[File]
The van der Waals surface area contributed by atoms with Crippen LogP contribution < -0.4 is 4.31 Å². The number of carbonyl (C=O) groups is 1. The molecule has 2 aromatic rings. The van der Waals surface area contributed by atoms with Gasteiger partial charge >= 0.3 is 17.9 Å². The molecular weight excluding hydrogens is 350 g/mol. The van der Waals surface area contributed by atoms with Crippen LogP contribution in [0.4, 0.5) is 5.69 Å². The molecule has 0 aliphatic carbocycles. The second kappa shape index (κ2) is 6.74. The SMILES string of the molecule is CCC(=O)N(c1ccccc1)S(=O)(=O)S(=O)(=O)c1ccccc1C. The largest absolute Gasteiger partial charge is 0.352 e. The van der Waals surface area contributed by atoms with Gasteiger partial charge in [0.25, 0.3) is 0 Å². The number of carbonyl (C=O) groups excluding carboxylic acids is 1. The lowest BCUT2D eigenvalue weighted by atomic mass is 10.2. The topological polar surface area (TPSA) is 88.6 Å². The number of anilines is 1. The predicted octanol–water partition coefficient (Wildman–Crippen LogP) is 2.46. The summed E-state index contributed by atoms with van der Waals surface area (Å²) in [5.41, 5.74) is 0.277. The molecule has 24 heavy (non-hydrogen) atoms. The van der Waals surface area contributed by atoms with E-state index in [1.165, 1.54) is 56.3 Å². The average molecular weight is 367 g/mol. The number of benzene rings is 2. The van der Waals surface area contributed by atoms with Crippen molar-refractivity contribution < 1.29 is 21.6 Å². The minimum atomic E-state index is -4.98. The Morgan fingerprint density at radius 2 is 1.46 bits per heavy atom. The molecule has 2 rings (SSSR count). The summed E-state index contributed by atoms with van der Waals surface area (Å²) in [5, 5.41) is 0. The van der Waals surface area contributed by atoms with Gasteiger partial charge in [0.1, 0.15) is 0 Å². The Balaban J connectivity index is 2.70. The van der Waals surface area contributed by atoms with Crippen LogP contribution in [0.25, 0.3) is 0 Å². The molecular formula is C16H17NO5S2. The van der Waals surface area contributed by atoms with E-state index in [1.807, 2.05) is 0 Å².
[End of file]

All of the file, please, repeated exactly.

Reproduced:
The van der Waals surface area contributed by atoms with Crippen LogP contribution < -0.4 is 4.31 Å². The number of carbonyl (C=O) groups is 1. The molecule has 2 aromatic rings. The van der Waals surface area contributed by atoms with Gasteiger partial charge >= 0.3 is 17.9 Å². The molecular weight excluding hydrogens is 350 g/mol. The van der Waals surface area contributed by atoms with Crippen LogP contribution in [0.4, 0.5) is 5.69 Å². The molecule has 0 aliphatic carbocycles. The second kappa shape index (κ2) is 6.74. The SMILES string of the molecule is CCC(=O)N(c1ccccc1)S(=O)(=O)S(=O)(=O)c1ccccc1C. The largest absolute Gasteiger partial charge is 0.352 e. The van der Waals surface area contributed by atoms with Gasteiger partial charge in [0.25, 0.3) is 0 Å². The number of carbonyl (C=O) groups excluding carboxylic acids is 1. The lowest BCUT2D eigenvalue weighted by atomic mass is 10.2. The topological polar surface area (TPSA) is 88.6 Å². The number of anilines is 1. The predicted octanol–water partition coefficient (Wildman–Crippen LogP) is 2.46. The summed E-state index contributed by atoms with van der Waals surface area (Å²) in [5.41, 5.74) is 0.277. The molecule has 24 heavy (non-hydrogen) atoms. The van der Waals surface area contributed by atoms with E-state index in [1.165, 1.54) is 56.3 Å². The average molecular weight is 367 g/mol. The number of benzene rings is 2. The van der Waals surface area contributed by atoms with Crippen molar-refractivity contribution < 1.29 is 21.6 Å². The minimum atomic E-state index is -4.98. The Morgan fingerprint density at radius 2 is 1.46 bits per heavy atom. The molecule has 2 rings (SSSR count). The summed E-state index contributed by atoms with van der Waals surface area (Å²) in [5, 5.41) is 0. The van der Waals surface area contributed by atoms with Gasteiger partial charge in [0.1, 0.15) is 0 Å². The Balaban J connectivity index is 2.70. The van der Waals surface area contributed by atoms with Crippen LogP contribution in [0.25, 0.3) is 0 Å². The molecular formula is C16H17NO5S2. The van der Waals surface area contributed by atoms with E-state index in [1.807, 2.05) is 0 Å².